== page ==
Renowned Geologist and Mining Specialist Advocates for Stricter Regulations to Safeguard Zambia’s Mineral Trade
In a recent discourse, esteemed geologist and mining expert Dr. Sixtus Mulenga emphasized the imperative of enacting legislation that mandates all individuals engaged in the trade of rough stones to possess a valid mining license.
Dr. Mulenga posits that exclusively companies involved in the mining, cutting, and polishing of stones should be permitted to partake in the trade of rough stones, effectively eradicating the illicit trade perpetuated by unlicensed traders.
Addressing participants at the Artisanal Workshop, Dr. Mulenga underscored the significance of formalizing the small-scale mining sector to ensure the safeguarding of Zambia’s invaluable mineral resources.
He noted that the safeguarding of rough stones necessitates the acquisition of legitimate licenses, which serves as a tangible step towards curbing unauthorized trading practices.
Dr. Mulenga’s assertions are rooted in a comprehensive perspective that seeks to not only fortify the legality of mineral trade but also to provide a protective shield for the country’s mineral-rich landscapes.
The proposed legislation, if enacted, would play a pivotal role in promoting transparency and accountability within the mineral trade industry.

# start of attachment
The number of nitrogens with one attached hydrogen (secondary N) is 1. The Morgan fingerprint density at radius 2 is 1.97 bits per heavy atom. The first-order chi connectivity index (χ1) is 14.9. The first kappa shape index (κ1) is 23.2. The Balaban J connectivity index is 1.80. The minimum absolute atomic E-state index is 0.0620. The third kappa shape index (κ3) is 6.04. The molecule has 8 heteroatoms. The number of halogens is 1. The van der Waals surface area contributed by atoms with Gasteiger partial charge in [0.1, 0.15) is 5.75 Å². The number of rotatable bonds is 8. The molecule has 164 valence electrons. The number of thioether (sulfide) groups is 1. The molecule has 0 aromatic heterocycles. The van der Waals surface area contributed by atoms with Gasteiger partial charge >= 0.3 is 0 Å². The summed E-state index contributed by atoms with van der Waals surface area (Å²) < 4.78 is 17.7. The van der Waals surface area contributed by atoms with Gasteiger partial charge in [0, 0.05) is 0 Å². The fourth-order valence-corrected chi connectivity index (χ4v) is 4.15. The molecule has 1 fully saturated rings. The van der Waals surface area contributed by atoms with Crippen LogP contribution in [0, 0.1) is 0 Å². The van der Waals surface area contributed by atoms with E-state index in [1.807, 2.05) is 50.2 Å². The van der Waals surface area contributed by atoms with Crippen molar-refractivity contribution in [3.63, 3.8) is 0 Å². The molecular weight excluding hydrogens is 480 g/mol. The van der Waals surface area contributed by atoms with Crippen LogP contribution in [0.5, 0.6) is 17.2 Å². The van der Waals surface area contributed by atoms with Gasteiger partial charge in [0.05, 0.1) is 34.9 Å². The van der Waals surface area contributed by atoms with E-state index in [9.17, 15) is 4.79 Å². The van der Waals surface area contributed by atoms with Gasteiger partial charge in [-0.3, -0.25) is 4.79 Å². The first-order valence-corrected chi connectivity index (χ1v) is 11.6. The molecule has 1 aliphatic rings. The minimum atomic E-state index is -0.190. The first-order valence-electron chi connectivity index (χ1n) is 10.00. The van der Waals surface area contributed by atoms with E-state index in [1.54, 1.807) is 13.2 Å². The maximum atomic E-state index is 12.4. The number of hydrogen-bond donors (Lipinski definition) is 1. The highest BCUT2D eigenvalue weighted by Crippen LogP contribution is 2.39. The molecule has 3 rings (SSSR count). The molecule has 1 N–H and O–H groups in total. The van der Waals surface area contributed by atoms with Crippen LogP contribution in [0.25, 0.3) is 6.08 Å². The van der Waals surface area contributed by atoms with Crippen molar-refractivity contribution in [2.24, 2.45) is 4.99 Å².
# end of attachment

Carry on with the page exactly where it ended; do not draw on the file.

The current discourse is aligned with Zambia’s broader objective of bolstering its mineral trade framework, ensuring that economic prosperity is achieved without compromising the ethical and legal standards upheld by the global community. Dr. Mulenga’s expertise and insight contribute significantly to the ongoing conversation surrounding sustainable mining practices and responsible mineral trade.
As Zambia charts its course in the realm of mineral resource management, the proposition set forth by Dr. Mulenga stands as a potential cornerstone, fostering an environment where the country’s mineral resources are harnessed conscientiously, benefiting both present and future generations.
With an increased focus on regulatory measures and the formalization of small-scale mining, Zambia takes strides toward becoming a model for mineral-rich nations seeking to balance economic development with ethical considerations.
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